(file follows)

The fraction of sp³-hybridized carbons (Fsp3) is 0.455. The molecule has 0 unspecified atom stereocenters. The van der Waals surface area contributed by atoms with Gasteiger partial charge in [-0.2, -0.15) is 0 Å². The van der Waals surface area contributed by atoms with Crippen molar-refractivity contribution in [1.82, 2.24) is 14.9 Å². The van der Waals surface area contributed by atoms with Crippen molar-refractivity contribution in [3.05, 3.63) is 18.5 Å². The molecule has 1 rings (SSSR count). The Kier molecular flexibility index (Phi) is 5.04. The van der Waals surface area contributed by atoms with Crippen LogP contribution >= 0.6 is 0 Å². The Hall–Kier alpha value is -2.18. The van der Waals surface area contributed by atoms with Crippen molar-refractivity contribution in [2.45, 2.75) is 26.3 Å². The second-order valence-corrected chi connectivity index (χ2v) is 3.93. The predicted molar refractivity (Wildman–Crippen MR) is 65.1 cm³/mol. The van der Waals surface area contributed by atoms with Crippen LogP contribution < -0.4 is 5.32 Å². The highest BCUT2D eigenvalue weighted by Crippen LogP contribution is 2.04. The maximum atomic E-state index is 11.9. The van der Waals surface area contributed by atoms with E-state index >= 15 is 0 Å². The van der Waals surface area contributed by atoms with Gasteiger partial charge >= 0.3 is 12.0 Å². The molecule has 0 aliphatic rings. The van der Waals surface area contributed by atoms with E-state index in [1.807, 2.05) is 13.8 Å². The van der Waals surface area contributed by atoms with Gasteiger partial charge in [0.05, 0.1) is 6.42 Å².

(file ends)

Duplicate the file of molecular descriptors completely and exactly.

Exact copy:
The fraction of sp³-hybridized carbons (Fsp3) is 0.455. The molecule has 0 unspecified atom stereocenters. The van der Waals surface area contributed by atoms with Gasteiger partial charge in [-0.2, -0.15) is 0 Å². The van der Waals surface area contributed by atoms with Crippen molar-refractivity contribution in [1.82, 2.24) is 14.9 Å². The van der Waals surface area contributed by atoms with Crippen molar-refractivity contribution in [3.05, 3.63) is 18.5 Å². The molecule has 1 rings (SSSR count). The Kier molecular flexibility index (Phi) is 5.04. The van der Waals surface area contributed by atoms with Crippen LogP contribution >= 0.6 is 0 Å². The Hall–Kier alpha value is -2.18. The van der Waals surface area contributed by atoms with Crippen molar-refractivity contribution in [2.45, 2.75) is 26.3 Å². The second-order valence-corrected chi connectivity index (χ2v) is 3.93. The predicted molar refractivity (Wildman–Crippen MR) is 65.1 cm³/mol. The van der Waals surface area contributed by atoms with Crippen LogP contribution < -0.4 is 5.32 Å². The highest BCUT2D eigenvalue weighted by Crippen LogP contribution is 2.04. The maximum atomic E-state index is 11.9. The van der Waals surface area contributed by atoms with E-state index >= 15 is 0 Å². The van der Waals surface area contributed by atoms with Gasteiger partial charge >= 0.3 is 12.0 Å². The molecule has 0 aliphatic rings. The van der Waals surface area contributed by atoms with E-state index in [1.807, 2.05) is 13.8 Å². The van der Waals surface area contributed by atoms with Gasteiger partial charge in [0.05, 0.1) is 6.42 Å².